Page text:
The little capsule is in fact an innovative tool in the struggle against cancer that can track the growth of a tumour without repeated invasive procedures.
This innovative tool is small enough to fit inside a needle and implant in the body during a biopsy. Magnetic nanoparticles fill the capsule’s hollow interior, each sporting a few monoclonal antibodies. These are proteins engineered to bind to molecules of interest, such as human chorionic gonadotrophin (hCG), a hormone that tumour cells overproduce in testicular and ovarian cancers.
A semi-permeable membrane allows molecules to flow into the capsule, but prevents the nanoparticles from drifting out. To read the sensor and evaluate whether a nearby tumour is receding or growing, doctors need only use an MRI scan to detect clusters of cancer-related molecules within the innovative tool.
Cima’s team tested the device in mice injected with human cancer cells. An MRI showed that the resulting tumours were increasing in size. In another study with mice, Cima transformed the tumour-monitoring device into a heart-attack detector by lining the inside of the capsule with antibodies that bind to three different proteins released by heart muscle cells when they burst open.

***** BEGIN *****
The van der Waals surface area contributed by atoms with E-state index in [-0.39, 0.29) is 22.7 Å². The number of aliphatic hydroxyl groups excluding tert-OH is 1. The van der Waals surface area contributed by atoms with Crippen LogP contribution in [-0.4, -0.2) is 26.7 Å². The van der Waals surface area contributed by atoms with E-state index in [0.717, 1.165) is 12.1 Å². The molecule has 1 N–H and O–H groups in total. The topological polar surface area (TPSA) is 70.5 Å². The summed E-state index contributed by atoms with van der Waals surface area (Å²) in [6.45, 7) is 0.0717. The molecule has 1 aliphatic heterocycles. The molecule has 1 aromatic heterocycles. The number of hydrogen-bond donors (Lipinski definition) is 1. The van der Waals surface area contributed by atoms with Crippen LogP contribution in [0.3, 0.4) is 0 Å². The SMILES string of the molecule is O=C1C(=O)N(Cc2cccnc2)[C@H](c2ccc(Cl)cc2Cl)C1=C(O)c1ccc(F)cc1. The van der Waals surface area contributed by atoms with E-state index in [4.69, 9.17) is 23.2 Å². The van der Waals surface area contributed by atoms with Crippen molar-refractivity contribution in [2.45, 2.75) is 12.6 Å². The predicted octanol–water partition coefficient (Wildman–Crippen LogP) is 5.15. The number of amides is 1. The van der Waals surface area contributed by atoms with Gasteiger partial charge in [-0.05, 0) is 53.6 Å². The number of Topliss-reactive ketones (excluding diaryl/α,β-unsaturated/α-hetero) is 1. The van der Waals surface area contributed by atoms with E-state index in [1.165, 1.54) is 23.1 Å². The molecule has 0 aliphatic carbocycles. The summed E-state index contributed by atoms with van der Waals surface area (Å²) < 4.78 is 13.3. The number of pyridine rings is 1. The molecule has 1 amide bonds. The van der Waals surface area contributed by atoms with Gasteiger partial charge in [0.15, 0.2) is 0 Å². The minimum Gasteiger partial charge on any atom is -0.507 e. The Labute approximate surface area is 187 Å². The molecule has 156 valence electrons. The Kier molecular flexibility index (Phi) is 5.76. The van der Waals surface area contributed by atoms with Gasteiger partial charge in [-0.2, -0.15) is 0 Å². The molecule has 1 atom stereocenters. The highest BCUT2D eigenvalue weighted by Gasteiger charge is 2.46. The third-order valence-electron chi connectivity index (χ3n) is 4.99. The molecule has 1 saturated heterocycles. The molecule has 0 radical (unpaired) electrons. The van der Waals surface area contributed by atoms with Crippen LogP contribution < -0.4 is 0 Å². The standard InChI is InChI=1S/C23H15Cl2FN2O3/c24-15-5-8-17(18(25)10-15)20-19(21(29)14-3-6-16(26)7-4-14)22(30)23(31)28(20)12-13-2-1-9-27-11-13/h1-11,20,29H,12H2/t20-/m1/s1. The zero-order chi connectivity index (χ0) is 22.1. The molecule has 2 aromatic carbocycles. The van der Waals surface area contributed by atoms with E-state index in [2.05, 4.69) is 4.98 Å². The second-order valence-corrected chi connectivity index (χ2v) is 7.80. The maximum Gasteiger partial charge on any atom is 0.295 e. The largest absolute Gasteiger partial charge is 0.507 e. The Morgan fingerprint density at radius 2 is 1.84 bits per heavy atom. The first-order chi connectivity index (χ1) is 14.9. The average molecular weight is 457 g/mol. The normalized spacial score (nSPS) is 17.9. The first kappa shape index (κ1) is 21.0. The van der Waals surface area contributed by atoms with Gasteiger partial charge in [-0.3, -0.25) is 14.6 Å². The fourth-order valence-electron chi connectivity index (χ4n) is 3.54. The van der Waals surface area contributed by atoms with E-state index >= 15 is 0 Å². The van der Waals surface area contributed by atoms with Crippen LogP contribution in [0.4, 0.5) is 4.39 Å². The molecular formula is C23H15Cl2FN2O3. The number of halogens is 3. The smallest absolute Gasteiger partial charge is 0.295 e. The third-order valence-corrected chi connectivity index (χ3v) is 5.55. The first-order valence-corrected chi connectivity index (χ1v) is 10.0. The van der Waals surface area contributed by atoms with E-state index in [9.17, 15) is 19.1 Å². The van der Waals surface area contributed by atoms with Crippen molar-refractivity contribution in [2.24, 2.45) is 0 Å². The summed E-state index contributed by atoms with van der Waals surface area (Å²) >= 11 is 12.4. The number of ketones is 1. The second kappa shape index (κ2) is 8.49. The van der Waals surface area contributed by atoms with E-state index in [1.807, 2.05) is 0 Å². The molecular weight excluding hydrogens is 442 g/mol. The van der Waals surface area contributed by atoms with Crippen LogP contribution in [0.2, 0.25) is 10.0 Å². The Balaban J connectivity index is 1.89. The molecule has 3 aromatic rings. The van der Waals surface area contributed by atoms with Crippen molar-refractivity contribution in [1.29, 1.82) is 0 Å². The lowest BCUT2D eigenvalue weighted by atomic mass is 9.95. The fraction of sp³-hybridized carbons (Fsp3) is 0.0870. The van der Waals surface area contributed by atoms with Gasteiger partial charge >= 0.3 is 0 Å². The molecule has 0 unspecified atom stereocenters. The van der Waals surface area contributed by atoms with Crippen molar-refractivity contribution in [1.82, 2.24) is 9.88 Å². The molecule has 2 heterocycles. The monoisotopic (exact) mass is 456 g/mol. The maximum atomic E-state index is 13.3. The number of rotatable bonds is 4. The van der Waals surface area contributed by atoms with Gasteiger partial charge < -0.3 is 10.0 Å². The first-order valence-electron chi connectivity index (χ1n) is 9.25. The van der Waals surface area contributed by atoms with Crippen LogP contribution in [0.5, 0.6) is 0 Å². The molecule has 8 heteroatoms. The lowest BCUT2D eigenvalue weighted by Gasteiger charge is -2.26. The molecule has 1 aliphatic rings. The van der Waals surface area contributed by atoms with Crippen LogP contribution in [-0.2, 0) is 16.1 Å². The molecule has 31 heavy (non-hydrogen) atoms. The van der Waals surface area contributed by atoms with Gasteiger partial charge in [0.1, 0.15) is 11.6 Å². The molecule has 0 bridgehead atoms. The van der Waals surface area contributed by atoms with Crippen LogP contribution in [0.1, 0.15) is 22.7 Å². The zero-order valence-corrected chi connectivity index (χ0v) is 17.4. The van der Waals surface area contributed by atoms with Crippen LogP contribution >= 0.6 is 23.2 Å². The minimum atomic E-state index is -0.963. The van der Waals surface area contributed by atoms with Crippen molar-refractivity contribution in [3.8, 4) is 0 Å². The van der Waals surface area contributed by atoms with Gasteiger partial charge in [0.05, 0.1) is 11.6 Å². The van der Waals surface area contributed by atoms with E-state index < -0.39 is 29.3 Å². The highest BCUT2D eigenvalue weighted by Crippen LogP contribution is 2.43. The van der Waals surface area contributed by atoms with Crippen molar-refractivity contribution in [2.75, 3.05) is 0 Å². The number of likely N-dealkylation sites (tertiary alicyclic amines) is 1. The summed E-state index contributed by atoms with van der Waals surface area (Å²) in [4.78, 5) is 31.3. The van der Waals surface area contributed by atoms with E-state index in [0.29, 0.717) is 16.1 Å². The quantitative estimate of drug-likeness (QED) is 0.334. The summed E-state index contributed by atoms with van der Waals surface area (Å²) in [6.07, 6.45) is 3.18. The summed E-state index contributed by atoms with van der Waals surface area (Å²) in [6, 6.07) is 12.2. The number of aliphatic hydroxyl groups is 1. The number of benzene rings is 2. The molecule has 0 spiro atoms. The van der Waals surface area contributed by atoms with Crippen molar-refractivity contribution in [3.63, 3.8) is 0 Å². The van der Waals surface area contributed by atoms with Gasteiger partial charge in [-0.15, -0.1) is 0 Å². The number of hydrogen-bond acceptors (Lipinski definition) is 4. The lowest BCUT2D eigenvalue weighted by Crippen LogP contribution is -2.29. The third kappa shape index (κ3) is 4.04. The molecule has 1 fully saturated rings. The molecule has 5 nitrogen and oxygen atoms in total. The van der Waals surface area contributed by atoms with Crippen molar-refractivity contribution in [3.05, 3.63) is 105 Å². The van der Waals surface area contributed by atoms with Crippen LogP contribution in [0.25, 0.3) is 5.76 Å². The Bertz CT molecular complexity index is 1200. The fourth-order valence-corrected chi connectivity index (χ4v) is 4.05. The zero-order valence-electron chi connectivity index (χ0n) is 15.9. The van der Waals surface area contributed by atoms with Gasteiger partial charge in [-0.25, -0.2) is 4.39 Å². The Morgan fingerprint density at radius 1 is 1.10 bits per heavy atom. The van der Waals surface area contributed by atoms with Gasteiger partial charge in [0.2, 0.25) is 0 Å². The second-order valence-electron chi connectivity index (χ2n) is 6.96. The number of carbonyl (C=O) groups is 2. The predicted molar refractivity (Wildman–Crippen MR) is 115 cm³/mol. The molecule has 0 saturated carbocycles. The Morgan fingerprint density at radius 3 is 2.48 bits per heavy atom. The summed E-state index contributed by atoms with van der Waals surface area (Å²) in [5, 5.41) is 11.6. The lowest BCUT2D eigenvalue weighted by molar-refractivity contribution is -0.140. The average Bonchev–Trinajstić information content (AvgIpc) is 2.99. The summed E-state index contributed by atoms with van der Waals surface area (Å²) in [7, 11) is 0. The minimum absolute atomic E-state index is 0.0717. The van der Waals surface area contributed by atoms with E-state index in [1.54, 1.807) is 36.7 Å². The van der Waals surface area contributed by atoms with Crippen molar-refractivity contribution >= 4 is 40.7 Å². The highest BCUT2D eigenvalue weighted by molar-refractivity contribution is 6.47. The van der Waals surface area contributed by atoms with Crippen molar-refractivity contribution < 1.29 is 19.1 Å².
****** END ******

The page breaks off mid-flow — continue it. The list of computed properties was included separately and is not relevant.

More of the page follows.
After embedding the sensor in the rodents’ skin and inducing the heart attack, Cima was able to precisely measure the severity of damage: the more protein accumulated in the monitor, the worse the heart attack and the stronger the MRI signal. Such a sensor device would be especially useful for people who experienced silent heart attack – which usually present little pain or obvious symptoms – as well as those at risk of a second heart attack.
Cima is now developing a more advanced prototype of the device that produces a signal simply by waving a magnetic wand over the embedded sensor.
Radiologist Heike Daldrup-Link at Stanford University in California is impressed by the prospect of tumour-trackers that can be read with handheld scanners, which could eliminate expensive MRI scans.
She also points out that current imaging techniques can have difficulty distinguishing tumour re-growth from healthy tissue that is reacting adversely to chemotherapy or radiation. “I think these devices could be very powerful, very useful,” she says.